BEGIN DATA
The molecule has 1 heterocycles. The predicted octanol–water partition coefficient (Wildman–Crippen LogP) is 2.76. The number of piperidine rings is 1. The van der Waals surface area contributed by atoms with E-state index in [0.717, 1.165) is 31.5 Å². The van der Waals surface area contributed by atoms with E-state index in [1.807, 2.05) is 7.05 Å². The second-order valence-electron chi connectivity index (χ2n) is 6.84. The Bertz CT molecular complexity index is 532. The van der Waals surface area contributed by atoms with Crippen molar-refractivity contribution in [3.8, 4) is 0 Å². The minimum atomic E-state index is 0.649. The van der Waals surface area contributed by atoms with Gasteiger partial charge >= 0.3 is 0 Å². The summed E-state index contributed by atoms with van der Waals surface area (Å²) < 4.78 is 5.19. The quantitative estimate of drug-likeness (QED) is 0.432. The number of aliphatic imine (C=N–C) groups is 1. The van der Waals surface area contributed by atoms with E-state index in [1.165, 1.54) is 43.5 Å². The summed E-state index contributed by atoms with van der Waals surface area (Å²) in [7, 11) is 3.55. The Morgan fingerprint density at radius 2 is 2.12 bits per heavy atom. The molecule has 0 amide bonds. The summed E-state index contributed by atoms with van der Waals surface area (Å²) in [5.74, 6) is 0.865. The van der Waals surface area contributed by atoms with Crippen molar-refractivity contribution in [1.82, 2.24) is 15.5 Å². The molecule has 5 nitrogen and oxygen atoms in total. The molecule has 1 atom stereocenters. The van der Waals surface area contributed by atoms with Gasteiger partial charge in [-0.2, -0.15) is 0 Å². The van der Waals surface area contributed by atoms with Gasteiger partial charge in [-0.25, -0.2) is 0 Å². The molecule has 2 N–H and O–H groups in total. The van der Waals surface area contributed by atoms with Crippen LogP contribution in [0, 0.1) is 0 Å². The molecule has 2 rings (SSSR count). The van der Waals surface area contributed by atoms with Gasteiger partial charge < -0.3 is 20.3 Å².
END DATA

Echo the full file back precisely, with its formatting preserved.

The molecule has 1 heterocycles. The predicted octanol–water partition coefficient (Wildman–Crippen LogP) is 2.76. The number of piperidine rings is 1. The van der Waals surface area contributed by atoms with E-state index in [0.717, 1.165) is 31.5 Å². The van der Waals surface area contributed by atoms with E-state index in [1.807, 2.05) is 7.05 Å². The second-order valence-electron chi connectivity index (χ2n) is 6.84. The Bertz CT molecular complexity index is 532. The van der Waals surface area contributed by atoms with Crippen molar-refractivity contribution in [3.8, 4) is 0 Å². The minimum atomic E-state index is 0.649. The van der Waals surface area contributed by atoms with Gasteiger partial charge >= 0.3 is 0 Å². The summed E-state index contributed by atoms with van der Waals surface area (Å²) < 4.78 is 5.19. The quantitative estimate of drug-likeness (QED) is 0.432. The number of aliphatic imine (C=N–C) groups is 1. The van der Waals surface area contributed by atoms with E-state index in [1.165, 1.54) is 43.5 Å². The summed E-state index contributed by atoms with van der Waals surface area (Å²) in [7, 11) is 3.55. The Morgan fingerprint density at radius 2 is 2.12 bits per heavy atom. The molecule has 0 amide bonds. The summed E-state index contributed by atoms with van der Waals surface area (Å²) in [5.74, 6) is 0.865. The van der Waals surface area contributed by atoms with Crippen molar-refractivity contribution in [1.82, 2.24) is 15.5 Å². The molecule has 5 nitrogen and oxygen atoms in total. The molecule has 1 atom stereocenters. The van der Waals surface area contributed by atoms with Gasteiger partial charge in [-0.2, -0.15) is 0 Å². The van der Waals surface area contributed by atoms with Gasteiger partial charge in [-0.25, -0.2) is 0 Å². The molecule has 2 N–H and O–H groups in total. The van der Waals surface area contributed by atoms with Crippen LogP contribution in [0, 0.1) is 0 Å². The molecule has 2 rings (SSSR count). The van der Waals surface area contributed by atoms with Gasteiger partial charge < -0.3 is 20.3 Å².